What do you think is going
to happen next there? I mean, in the next year or two?
Olmos: Um. (Pause) The indigenous people will be decimated.
Decimated, meaning just plain
Olmos: Destroyed. They will be wiped out. Yeah. And those that arent
wiped out will be indentured servants to the powers that be in that part
of the world.
There is a long pause before the conversation continues. Olmos has
been going to Chiapas since 1994, the year the states campesino
uprising against the Mexican government began. He fundraises all over
the U.S. to buy the supplies he takes into villages like Pohlo, where
10,000 refugees squatted this summer to escape reprisals after last Decembers
massacre of 45 villagers in Acteal. Crops and villages all over Chiapas
were also devastated this year by military raids, catastrophic wild fires,
and finally, floods in the aftermath of tropical storms. Dysentery and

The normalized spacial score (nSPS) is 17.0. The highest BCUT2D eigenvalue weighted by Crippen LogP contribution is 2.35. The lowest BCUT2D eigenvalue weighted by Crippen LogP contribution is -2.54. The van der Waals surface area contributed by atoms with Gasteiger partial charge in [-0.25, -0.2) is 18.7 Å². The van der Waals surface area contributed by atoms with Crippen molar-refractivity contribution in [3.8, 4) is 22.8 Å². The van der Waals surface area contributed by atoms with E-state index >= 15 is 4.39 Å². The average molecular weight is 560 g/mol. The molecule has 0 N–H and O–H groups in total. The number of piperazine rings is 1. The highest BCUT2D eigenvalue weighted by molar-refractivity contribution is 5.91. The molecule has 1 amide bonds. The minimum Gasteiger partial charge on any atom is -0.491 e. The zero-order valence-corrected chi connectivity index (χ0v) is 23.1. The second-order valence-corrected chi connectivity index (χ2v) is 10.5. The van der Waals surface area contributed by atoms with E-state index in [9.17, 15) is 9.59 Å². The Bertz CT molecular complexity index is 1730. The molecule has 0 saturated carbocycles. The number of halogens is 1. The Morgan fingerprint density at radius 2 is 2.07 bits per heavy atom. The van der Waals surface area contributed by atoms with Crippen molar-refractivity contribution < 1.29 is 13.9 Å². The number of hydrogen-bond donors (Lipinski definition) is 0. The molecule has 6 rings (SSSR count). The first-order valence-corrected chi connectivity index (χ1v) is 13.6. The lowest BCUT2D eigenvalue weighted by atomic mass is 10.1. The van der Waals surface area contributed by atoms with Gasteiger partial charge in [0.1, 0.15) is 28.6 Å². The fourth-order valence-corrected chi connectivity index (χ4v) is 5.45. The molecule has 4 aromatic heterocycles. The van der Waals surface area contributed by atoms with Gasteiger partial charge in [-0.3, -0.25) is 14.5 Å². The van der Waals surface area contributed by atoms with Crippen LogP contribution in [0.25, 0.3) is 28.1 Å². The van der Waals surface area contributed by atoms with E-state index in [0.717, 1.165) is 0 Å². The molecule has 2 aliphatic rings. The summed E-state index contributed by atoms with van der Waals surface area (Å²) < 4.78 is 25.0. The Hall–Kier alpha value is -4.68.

asthma are epidemic, and with the Mexican governments recent crackdowns
on access privileges for foreign human rights workers and journalists,
even humanitarian aid does not easily get through.
Olmoss entourages are among the few international groups that the
Mexican government currently leaves alone, no doubt due to his celebrity
and his strategic avoidance of political alliances.
Its a painful silence shared. But of course, there are more questions.
And the U.S. press
Olmos: Nonexistent. Reporters arent allowed in anyway. You cant
get in. You cant get a visa and you cant get in.
As a prominent person whos concerned about Chiapas, how successful